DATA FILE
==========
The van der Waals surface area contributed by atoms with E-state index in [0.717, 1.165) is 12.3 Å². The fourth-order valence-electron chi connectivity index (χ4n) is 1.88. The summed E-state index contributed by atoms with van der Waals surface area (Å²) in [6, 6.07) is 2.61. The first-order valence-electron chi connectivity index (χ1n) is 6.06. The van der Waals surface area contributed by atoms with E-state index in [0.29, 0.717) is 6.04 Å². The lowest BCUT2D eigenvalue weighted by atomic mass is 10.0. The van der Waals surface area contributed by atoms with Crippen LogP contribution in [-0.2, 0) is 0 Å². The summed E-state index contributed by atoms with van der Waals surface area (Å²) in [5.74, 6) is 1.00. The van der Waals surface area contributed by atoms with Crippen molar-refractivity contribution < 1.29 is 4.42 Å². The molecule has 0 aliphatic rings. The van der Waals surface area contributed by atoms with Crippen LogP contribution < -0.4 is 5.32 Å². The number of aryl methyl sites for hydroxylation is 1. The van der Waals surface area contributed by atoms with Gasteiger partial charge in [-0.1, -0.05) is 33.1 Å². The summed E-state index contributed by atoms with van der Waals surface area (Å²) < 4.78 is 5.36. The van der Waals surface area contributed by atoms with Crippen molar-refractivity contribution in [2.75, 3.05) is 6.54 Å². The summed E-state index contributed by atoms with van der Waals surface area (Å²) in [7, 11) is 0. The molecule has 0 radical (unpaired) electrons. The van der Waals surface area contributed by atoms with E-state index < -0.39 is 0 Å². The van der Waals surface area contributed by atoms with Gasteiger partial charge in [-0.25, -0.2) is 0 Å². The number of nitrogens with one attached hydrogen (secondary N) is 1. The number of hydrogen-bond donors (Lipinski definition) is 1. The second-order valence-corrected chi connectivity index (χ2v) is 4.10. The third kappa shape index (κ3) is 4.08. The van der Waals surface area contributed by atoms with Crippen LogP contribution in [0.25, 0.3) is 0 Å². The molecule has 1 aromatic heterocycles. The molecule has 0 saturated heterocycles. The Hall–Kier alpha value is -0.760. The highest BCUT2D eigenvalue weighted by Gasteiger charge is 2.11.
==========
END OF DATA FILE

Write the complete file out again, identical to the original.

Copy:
The van der Waals surface area contributed by atoms with E-state index in [0.717, 1.165) is 12.3 Å². The fourth-order valence-electron chi connectivity index (χ4n) is 1.88. The summed E-state index contributed by atoms with van der Waals surface area (Å²) in [6, 6.07) is 2.61. The first-order valence-electron chi connectivity index (χ1n) is 6.06. The van der Waals surface area contributed by atoms with E-state index in [0.29, 0.717) is 6.04 Å². The lowest BCUT2D eigenvalue weighted by atomic mass is 10.0. The van der Waals surface area contributed by atoms with Crippen LogP contribution in [-0.2, 0) is 0 Å². The summed E-state index contributed by atoms with van der Waals surface area (Å²) in [5.74, 6) is 1.00. The van der Waals surface area contributed by atoms with Crippen molar-refractivity contribution < 1.29 is 4.42 Å². The molecule has 0 aliphatic rings. The van der Waals surface area contributed by atoms with Crippen LogP contribution < -0.4 is 5.32 Å². The number of aryl methyl sites for hydroxylation is 1. The van der Waals surface area contributed by atoms with Gasteiger partial charge in [-0.1, -0.05) is 33.1 Å². The summed E-state index contributed by atoms with van der Waals surface area (Å²) < 4.78 is 5.36. The van der Waals surface area contributed by atoms with Crippen molar-refractivity contribution in [2.75, 3.05) is 6.54 Å². The summed E-state index contributed by atoms with van der Waals surface area (Å²) in [7, 11) is 0. The molecule has 0 radical (unpaired) electrons. The van der Waals surface area contributed by atoms with E-state index < -0.39 is 0 Å². The van der Waals surface area contributed by atoms with Gasteiger partial charge in [-0.25, -0.2) is 0 Å². The number of nitrogens with one attached hydrogen (secondary N) is 1. The number of hydrogen-bond donors (Lipinski definition) is 1. The second-order valence-corrected chi connectivity index (χ2v) is 4.10. The third kappa shape index (κ3) is 4.08. The van der Waals surface area contributed by atoms with Crippen LogP contribution in [0.25, 0.3) is 0 Å². The molecule has 1 aromatic heterocycles. The molecule has 0 saturated heterocycles. The Hall–Kier alpha value is -0.760. The highest BCUT2D eigenvalue weighted by Gasteiger charge is 2.11.